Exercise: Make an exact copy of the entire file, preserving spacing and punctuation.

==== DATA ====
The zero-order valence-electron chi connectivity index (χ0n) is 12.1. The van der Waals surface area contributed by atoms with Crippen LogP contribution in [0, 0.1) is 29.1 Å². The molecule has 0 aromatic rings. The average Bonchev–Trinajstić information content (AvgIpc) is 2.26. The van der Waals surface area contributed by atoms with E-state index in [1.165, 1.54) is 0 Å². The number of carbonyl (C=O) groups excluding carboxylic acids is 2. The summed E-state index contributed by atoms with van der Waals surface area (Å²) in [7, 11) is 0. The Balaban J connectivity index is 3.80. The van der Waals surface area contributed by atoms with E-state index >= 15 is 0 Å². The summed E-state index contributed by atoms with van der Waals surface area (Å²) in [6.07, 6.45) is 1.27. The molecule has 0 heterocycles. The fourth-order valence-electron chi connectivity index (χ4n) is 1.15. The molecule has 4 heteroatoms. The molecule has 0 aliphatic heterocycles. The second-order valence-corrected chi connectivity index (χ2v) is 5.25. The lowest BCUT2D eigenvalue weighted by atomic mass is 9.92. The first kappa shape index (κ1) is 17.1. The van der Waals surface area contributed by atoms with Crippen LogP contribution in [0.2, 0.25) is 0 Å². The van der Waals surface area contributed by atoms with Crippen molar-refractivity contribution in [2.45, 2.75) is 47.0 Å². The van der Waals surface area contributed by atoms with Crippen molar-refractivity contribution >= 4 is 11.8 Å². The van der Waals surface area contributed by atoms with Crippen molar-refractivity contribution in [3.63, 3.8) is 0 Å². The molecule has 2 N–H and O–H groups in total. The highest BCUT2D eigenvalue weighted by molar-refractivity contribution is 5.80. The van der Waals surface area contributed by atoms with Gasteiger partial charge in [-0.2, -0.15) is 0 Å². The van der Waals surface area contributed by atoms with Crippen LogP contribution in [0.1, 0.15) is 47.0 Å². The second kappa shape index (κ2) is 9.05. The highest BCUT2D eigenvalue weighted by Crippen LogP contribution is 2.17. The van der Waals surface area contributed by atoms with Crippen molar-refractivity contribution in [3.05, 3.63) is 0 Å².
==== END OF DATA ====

The zero-order valence-electron chi connectivity index (χ0n) is 12.1. The van der Waals surface area contributed by atoms with Crippen LogP contribution in [0, 0.1) is 29.1 Å². The molecule has 0 aromatic rings. The average Bonchev–Trinajstić information content (AvgIpc) is 2.26. The van der Waals surface area contributed by atoms with E-state index in [1.165, 1.54) is 0 Å². The number of carbonyl (C=O) groups excluding carboxylic acids is 2. The summed E-state index contributed by atoms with van der Waals surface area (Å²) in [7, 11) is 0. The Balaban J connectivity index is 3.80. The van der Waals surface area contributed by atoms with E-state index >= 15 is 0 Å². The summed E-state index contributed by atoms with van der Waals surface area (Å²) in [6.07, 6.45) is 1.27. The molecule has 0 heterocycles. The fourth-order valence-electron chi connectivity index (χ4n) is 1.15. The molecule has 4 heteroatoms. The molecule has 0 aliphatic heterocycles. The second-order valence-corrected chi connectivity index (χ2v) is 5.25. The lowest BCUT2D eigenvalue weighted by atomic mass is 9.92. The first kappa shape index (κ1) is 17.1. The van der Waals surface area contributed by atoms with Crippen LogP contribution in [0.2, 0.25) is 0 Å². The van der Waals surface area contributed by atoms with Crippen molar-refractivity contribution in [2.45, 2.75) is 47.0 Å². The van der Waals surface area contributed by atoms with Crippen molar-refractivity contribution >= 4 is 11.8 Å². The van der Waals surface area contributed by atoms with Crippen molar-refractivity contribution in [3.63, 3.8) is 0 Å². The molecule has 2 N–H and O–H groups in total. The highest BCUT2D eigenvalue weighted by molar-refractivity contribution is 5.80. The van der Waals surface area contributed by atoms with Gasteiger partial charge in [-0.2, -0.15) is 0 Å². The van der Waals surface area contributed by atoms with Crippen LogP contribution in [0.1, 0.15) is 47.0 Å². The second kappa shape index (κ2) is 9.05. The highest BCUT2D eigenvalue weighted by Crippen LogP contribution is 2.17. The van der Waals surface area contributed by atoms with Crippen molar-refractivity contribution in [3.05, 3.63) is 0 Å².